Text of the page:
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Storify - Create stories using social media

Leaving a high-flying job in consulting, Angela Lee Duckworth took a job teaching math to seventh graders in a New York public school. Sh...
Alysia's insight:

Great video posted by one of my classmates. We have to learn how to motivate children for the long run. The idea of a "growth mindset" and that we encourage children that they can learn from their failures. There definitely needs to be a shift in math education in order to promote positive dispositions toward math

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Math Talk: Stem and Move Cards

Math Talk: Stem and Move Cards | Promoting a mathematical community of learners | Scoop.it
In this packet you will find 75 cards with questions and sentence starters to help with math conversations. These cards are designed to be used with Math Talk.
Alysia's insight:

Using math talk cards in the classroom seems like a good strategy for helping students develop accountable talk skills. These are only three dollars on TPT. In my first grade class my mentor teacher has begun introducing the idea of accountable talk, and I have observed that the students respond really well to it. I think this could be helpful for teachers who feel unsure about how to use accountable talk in their classrooms. 

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Cierra Johnson's curator insight, December 16, 2013 2:53 PM

This is a wonderful resource from Teachers Pay Teachers and gives many different ways of "talk moves" to use in math. They consist of sentence starters, questions to elicit higher level thinking etc. I am so glad I found this resource and I will be using this in my classroom!

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Addition Story Mat Math Workstation

Addition Story Mat Math Workstation | Promoting a mathematical community of learners | Scoop.it
Students can practice telling addition stories with a partner or in groups. You may want them to use base ten blocks, connecting cubes or to draw/write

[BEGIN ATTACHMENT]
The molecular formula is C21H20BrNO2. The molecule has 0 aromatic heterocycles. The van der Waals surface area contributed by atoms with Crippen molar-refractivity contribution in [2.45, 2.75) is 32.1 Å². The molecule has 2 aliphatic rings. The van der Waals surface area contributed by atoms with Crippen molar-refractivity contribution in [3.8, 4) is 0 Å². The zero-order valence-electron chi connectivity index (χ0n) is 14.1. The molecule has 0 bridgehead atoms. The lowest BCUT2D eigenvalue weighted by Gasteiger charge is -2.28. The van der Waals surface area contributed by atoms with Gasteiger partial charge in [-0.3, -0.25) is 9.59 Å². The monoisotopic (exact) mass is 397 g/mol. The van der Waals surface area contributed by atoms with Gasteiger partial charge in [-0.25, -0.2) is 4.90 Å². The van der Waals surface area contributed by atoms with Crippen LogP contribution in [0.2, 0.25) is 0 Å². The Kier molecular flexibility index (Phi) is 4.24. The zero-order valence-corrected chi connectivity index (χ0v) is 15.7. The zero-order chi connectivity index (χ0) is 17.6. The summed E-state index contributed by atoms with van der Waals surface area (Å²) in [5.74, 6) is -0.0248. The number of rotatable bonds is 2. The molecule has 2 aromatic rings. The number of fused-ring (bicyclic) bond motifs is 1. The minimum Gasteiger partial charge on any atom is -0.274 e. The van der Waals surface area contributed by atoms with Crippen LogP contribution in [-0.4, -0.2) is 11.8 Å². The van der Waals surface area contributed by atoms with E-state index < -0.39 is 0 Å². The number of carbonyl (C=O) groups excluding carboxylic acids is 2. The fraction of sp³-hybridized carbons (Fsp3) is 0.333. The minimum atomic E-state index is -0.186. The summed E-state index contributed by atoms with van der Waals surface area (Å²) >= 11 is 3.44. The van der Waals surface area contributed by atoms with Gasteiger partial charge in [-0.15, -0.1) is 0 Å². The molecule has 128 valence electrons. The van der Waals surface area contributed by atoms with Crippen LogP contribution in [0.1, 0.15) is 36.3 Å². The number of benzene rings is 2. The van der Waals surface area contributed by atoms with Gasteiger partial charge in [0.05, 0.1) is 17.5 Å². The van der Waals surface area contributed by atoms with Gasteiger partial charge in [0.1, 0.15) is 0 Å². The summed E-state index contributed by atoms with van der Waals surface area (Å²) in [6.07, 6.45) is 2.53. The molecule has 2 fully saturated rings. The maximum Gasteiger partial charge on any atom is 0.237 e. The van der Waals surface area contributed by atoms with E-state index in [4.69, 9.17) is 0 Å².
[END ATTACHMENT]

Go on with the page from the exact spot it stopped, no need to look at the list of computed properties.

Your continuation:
Alysia's insight:

I think this could be a fun addition resource to use when using open ended problem solving in the classroom. I think I would probably wait to introduce it until after I had set up the norm for open ended problem solving. I think it would be fun to let students work in pairs and use the mat to come up with their own open ended problem, and maybe even let the class solve the problems that are written by their peers. 

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The Myth of 'I'm Bad at Math'

The Myth of 'I'm Bad at Math' | Promoting a mathematical community of learners | Scoop.it
Basic ability in the subject isn't the product of good genes, but hard work.
Alysia's insight:

"The results? Convincing students that they could make themselves smarter by hard work led them to work harder and get higher grades. The intervention had the biggest effect for students who started out believing intelligence was genetic." This article stood out to me because I have always been a person that felt like I was just NOT good at math. I think it is increasingly important to help students in the classroom feel and understand that they CAN be good at math and it is not predetermined whether they will be or not.